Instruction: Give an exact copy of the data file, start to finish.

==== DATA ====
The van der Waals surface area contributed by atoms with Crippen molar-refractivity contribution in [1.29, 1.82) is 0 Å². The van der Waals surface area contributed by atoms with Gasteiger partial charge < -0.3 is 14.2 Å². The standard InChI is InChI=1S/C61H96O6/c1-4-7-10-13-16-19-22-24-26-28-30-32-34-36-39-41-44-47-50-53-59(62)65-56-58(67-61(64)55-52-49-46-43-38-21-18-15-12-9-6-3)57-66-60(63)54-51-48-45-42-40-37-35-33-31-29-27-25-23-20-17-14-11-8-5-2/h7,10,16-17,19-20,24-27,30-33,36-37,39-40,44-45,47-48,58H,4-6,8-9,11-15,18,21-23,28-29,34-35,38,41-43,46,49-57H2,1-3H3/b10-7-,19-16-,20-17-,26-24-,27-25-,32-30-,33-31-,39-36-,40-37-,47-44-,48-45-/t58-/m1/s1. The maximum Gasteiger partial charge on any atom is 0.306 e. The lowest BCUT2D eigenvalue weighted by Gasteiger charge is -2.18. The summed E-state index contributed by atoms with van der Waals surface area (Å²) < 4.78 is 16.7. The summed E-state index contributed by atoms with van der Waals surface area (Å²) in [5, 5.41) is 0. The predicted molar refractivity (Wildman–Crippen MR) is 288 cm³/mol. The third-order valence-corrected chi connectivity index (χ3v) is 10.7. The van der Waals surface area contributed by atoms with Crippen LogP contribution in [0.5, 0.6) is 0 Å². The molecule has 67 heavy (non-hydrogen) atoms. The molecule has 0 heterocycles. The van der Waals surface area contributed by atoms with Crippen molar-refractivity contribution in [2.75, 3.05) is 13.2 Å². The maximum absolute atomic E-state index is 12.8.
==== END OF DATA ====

The van der Waals surface area contributed by atoms with Crippen molar-refractivity contribution in [1.29, 1.82) is 0 Å². The van der Waals surface area contributed by atoms with Gasteiger partial charge < -0.3 is 14.2 Å². The standard InChI is InChI=1S/C61H96O6/c1-4-7-10-13-16-19-22-24-26-28-30-32-34-36-39-41-44-47-50-53-59(62)65-56-58(67-61(64)55-52-49-46-43-38-21-18-15-12-9-6-3)57-66-60(63)54-51-48-45-42-40-37-35-33-31-29-27-25-23-20-17-14-11-8-5-2/h7,10,16-17,19-20,24-27,30-33,36-37,39-40,44-45,47-48,58H,4-6,8-9,11-15,18,21-23,28-29,34-35,38,41-43,46,49-57H2,1-3H3/b10-7-,19-16-,20-17-,26-24-,27-25-,32-30-,33-31-,39-36-,40-37-,47-44-,48-45-/t58-/m1/s1. The maximum Gasteiger partial charge on any atom is 0.306 e. The lowest BCUT2D eigenvalue weighted by Gasteiger charge is -2.18. The summed E-state index contributed by atoms with van der Waals surface area (Å²) < 4.78 is 16.7. The summed E-state index contributed by atoms with van der Waals surface area (Å²) in [5, 5.41) is 0. The predicted molar refractivity (Wildman–Crippen MR) is 288 cm³/mol. The third-order valence-corrected chi connectivity index (χ3v) is 10.7. The van der Waals surface area contributed by atoms with Crippen LogP contribution in [0.5, 0.6) is 0 Å². The molecule has 67 heavy (non-hydrogen) atoms. The molecule has 0 heterocycles. The van der Waals surface area contributed by atoms with Crippen molar-refractivity contribution in [2.75, 3.05) is 13.2 Å². The maximum absolute atomic E-state index is 12.8.